In addition to his announcement, Brown fired off scorched-earth tweets that he deleted just before noon, implying there was a double standard in how he was treated compared with Kraft, who pleaded not guilty to misdemeanor charges of soliciting a prostitute last winter, and others who have been accused of sexual assault, including his former quarterback in Pittsburgh, Roethlisberger, and Hall of Famer Shannon Sharpe.
“Will not be playing in the @NFL anymore,” he tweeted. “These owners can cancel deals do whatever they want at anytime we will see if the @NFLPA hold them accountable sad they can just void guarantees anytime going on 40m 2 months will see if they pay up !”
After being traded by the Steelers in March, he was cut by the Oakland Raiders before the start of the season. His stint with Kraft’s Patriots lasted just 11 days and one game. Although he played in Week 2 after the filing of a lawsuit alleging rape and sexual assault in 2017 and 2018, he was cut after a Sports Illustrated report last week that he had allegedly threatened a second victim. Brown has not been arrested, and he has denied the allegations by both women. He has not addressed the threats.
“Kraft got caught in the parlor AB speculations fired different strokes different folks clearly,” he tweeted.
In response to his Patriots ouster, he will file a grievance, according to ESPN, to get the $10 million guaranteed by New England, with $5 million of the $9 million signing bonus due to be paid Monday. The NFL Players Association will represent him. However, personal misconduct can void guarantees, something contained in contracts in all sports leagues. His tweet about the Patriots’ owner isn’t going to engender any goodwill with Kraft, and even though Brown deleted it, it may well trigger a clause that would void his deal.
The Patriots declined to comment through a spokesman about Brown’s comments about Kraft. New England Coach Bill Belichick declined to comment following Sunday’s victory over the New York Jets on the decision to release Brown, saying, “Yeah, we’ll just focus on today’s game.”
The NFLPA did not immediately respond to a request for comment about a potential grievance or grievances on behalf of Brown. His contract with the Patriots includes a clause saying that his guarantees “will be null and void” if he “takes any action that materially undermines the public’s respect for, or is materially critical of, the Club, Player’s teammates or the Club’s ownership, coaches, management, operations or policies.”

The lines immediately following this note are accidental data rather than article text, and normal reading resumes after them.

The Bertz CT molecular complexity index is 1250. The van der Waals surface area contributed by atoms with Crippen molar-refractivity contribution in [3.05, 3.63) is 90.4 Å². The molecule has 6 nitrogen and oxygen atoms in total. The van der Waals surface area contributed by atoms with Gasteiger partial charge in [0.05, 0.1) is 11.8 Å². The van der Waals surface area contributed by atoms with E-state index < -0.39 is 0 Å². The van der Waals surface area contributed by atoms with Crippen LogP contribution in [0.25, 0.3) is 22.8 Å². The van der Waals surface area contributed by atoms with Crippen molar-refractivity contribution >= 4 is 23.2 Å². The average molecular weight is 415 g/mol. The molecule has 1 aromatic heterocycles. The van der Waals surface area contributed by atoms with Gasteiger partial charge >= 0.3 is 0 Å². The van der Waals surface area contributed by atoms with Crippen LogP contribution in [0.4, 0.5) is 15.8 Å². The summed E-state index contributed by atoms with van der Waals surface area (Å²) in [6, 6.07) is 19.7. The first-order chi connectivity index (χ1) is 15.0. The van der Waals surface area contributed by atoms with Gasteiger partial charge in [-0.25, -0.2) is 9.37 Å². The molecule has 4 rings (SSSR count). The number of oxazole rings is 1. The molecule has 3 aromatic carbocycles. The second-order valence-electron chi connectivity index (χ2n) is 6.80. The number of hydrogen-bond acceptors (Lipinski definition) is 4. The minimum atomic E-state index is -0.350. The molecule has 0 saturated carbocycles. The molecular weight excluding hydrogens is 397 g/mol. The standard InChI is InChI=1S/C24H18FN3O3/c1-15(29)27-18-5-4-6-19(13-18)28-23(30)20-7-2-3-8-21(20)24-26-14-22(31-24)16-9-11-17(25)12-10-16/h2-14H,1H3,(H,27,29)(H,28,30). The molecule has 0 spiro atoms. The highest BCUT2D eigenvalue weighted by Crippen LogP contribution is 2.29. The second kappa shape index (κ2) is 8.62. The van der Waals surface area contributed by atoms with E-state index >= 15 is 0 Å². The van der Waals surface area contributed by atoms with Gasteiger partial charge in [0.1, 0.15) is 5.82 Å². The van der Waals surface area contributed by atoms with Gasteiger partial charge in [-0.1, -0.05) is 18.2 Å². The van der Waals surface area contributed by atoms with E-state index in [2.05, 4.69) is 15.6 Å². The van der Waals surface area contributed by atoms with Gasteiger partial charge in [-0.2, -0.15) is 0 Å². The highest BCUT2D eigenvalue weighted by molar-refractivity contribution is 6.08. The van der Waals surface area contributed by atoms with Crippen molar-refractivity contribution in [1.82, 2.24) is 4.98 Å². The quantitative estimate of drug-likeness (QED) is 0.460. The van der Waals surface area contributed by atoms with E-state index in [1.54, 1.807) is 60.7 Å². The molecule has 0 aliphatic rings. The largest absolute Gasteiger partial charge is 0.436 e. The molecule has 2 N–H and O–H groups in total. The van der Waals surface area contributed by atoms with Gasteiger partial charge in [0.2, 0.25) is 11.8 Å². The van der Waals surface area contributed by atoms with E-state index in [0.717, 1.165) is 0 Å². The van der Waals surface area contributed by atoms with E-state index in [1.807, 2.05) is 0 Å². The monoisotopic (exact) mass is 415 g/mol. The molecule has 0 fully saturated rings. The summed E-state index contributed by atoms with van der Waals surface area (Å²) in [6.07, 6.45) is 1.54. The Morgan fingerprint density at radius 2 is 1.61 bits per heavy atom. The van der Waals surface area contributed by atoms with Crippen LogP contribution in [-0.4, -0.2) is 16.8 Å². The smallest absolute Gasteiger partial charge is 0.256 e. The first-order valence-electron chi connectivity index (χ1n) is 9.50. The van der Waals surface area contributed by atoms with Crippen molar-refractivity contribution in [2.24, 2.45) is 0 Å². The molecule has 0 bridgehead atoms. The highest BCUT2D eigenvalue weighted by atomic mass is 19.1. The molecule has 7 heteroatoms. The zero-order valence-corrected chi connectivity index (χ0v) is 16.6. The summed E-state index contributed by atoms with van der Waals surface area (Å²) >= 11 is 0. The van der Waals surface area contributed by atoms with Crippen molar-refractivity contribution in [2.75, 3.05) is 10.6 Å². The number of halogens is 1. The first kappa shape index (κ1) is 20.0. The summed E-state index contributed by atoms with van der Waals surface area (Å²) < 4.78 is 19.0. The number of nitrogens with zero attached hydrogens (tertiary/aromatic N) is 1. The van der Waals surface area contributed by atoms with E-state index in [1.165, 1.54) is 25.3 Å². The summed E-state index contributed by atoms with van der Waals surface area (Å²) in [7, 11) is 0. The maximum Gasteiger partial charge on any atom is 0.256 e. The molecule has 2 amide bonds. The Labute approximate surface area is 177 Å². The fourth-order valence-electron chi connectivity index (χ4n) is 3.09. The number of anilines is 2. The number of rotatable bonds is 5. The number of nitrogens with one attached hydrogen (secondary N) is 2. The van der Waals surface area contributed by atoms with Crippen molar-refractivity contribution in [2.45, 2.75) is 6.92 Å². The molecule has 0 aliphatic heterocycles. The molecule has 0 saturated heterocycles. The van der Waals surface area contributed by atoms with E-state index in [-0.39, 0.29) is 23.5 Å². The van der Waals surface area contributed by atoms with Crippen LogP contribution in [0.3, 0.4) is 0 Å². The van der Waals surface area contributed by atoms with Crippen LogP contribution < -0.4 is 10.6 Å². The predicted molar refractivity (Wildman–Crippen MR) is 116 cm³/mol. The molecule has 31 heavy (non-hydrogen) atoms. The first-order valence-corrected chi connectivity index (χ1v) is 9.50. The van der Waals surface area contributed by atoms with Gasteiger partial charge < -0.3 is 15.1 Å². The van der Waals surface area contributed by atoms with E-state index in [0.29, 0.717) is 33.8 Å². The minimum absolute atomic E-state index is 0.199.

Brown’s one-year contract with the Patriots was to be worth up to $15 million and included the $9 million signing bonus. The Oakland Raiders previously informed Brown that they were voiding about $29.1 million in guarantees in his three-year, $50.1 million contract with them. The Raiders accommodated Brown’s request to be released Sept. 7 following a series of incidents that included a practice-field verbal confrontation with General Manager Mike Mayock. Brown agreed to his contract with the Patriots later that day, and the team announced the signing Sept. 9.
In his tweets, Brown called out Roethlisberger, noting that he was suspended in 2010 for violating the NFL’s personal conduct policy after being accused of sexually assaulting a Georgia college student following a night of drinking. He was the first player suspended under the NFL’s personal conduct policy who was not arrested, charged with or convicted of a crime.
“4 games for Big Ben,” he tweeted, “crazy world I’m done with it.”
Sharpe, the Hall of Famer who appears on Fox Sports 1 and formerly appeared on CBS, was accused of sexual assault and making threats by a former girlfriend in 2010. The charges were dismissed, but that report did not escape Brown, either.
Brown continued with another tweet, sharing a link to a Daily Beast story about Sports Illustrated writer Robert Klemko allegedly being threatened by Patriots fans after he reported the second allegation, the one that led to Brown’s release. “System working effectively,” he noted.
Brown threatened retirement last month, when the helmet he had worn through his career was discontinued by the manufacturer and not certified by the national governing body because it was more than 10 years old. Brown was one of 32 NFL players who wore non-approved helmets last season and were told they would not be able to wear them this year under a program jointly administered by the league and the NFLPA. He filed, and lost, a grievance and began working out with the Raiders, until his Sept. 9 release.
Brown’s latest retirement threat may well be a moot issue because the NFL hinted in a statement Friday that if a team were to pick up Brown, he would immediately be placed on the commissioner’s exempt list, meaning that he would not be allowed to play or attend practice while the NFL is investigating the allegations against him. The league added that it had “made no findings” yet.
“As long as Mr. Brown is a free agent, placement on the commissioner’s exempt list is not appropriate,” the statement said. “If he is signed by a club, such placement may become appropriate at any time depending on the status of the investigation. Upon the conclusion of the investigation, he may also be subject to discipline if the investigation finds that he has violated the law or league policies.”
On Friday, Brown’s agent, Drew Rosenhaus, wrote on Twitter that his client is “healthy and is looking forward to his next opportunity in the NFL,” adding that he hoped to play “soon” for another team.
Read more NFL coverage from The Post: